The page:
Obviously Android phones could add similar support, but since they lack consistent hardware it would be more hit or miss how secure the provision of a token would be.

        1. Charles 9

          Re: Good riddance

          "In order to bank at all you have to have some sort of network connection, so you can do the second factor over the network."

          The problem is if the NETWORK is compromised. Which is why the second factor MUST be out of band. Otherwise, it's all the eggs in one basket, so to speak.

          As for fobs and tokens and so on, wasn't RSA hacked and the algorithm leaked so that the keys could be cloned?

          "...and should go back to banking with a teller in person."

          And if your bank has NO tellers?

          1. Anonymous Coward
            Anonymous Coward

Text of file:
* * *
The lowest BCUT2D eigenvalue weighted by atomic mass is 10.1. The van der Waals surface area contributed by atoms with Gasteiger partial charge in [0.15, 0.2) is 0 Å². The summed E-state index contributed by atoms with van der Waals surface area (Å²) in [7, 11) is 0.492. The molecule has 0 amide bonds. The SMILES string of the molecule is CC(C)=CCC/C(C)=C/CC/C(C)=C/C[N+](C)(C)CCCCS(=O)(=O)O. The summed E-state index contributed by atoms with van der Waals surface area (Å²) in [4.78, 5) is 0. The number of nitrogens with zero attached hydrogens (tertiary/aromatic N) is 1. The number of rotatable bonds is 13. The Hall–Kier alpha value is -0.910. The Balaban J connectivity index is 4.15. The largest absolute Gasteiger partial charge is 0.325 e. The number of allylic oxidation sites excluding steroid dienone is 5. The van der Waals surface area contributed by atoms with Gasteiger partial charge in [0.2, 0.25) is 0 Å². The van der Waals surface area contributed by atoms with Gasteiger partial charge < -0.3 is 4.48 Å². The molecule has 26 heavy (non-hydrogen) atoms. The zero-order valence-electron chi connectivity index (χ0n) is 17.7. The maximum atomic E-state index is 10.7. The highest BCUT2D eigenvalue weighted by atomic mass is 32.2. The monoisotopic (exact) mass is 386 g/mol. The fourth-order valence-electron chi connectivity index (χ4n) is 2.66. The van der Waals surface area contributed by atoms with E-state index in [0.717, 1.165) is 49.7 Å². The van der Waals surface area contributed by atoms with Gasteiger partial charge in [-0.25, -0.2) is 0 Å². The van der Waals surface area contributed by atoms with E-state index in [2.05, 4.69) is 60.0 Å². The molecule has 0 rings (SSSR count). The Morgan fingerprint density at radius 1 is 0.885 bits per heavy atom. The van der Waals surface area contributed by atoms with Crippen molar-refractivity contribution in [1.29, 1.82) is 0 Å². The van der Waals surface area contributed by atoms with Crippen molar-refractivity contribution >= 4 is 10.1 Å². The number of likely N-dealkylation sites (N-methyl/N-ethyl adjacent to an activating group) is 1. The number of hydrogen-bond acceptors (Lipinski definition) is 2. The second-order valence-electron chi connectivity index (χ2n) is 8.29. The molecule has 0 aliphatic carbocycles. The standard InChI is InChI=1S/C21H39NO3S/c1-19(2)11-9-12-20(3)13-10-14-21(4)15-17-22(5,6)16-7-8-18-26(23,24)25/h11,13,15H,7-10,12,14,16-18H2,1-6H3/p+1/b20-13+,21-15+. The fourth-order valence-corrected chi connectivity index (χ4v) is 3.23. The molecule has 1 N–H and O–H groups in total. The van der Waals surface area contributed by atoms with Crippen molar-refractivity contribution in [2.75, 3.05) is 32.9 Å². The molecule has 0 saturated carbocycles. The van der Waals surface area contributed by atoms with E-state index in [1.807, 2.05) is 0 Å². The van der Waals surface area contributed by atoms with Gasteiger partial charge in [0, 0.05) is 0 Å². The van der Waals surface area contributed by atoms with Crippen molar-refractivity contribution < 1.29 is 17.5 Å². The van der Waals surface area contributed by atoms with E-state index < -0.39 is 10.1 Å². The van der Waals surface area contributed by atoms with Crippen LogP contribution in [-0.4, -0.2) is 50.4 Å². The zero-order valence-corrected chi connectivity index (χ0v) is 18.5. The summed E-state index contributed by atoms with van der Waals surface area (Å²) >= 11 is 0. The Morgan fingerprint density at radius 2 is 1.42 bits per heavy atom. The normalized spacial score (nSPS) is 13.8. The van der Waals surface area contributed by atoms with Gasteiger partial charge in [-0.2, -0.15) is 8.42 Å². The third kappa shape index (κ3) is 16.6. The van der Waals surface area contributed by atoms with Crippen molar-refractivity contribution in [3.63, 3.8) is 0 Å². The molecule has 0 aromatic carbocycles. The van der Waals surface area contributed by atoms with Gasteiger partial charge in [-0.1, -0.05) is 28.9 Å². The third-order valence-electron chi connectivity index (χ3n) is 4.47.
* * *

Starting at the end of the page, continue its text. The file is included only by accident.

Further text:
Network compromise is irrelevant

            How does a compromised network affect you, if you are using properly encrypted data in a way that isn't susceptible to MITM attacks? You should ALWAYS assume your network is compromised! You have no way to prove that it is not, so I don't see why knowing that it is should change anything.

            1. Charles 9

              Re: Network compromise is irrelevant

              Because with a significantly-resourced enemy like a State, there is no such thing as "properly encrypted data". Insiders who can purloin data outside the envelope, state control of networks which can block, usurp, maybe even (with insider knowledge of the keys by hook or crook) perfectly impersonate one or the other party. Remember, we're pretty close to a DTA world as it is.

              1. Anonymous Coward
                Anonymous Coward

                Re: Network compromise is irrelevant

                For these "significantly-resourced" enemies and insiders you are talking about, two, three or eighteen factor authentication will not help.

                1. Anonymous Coward
                  Anonymous Coward

                  Re: Network compromise is irrelevant

                  In which case, what would you recommend?

                  1. Anonymous Coward
                    Anonymous Coward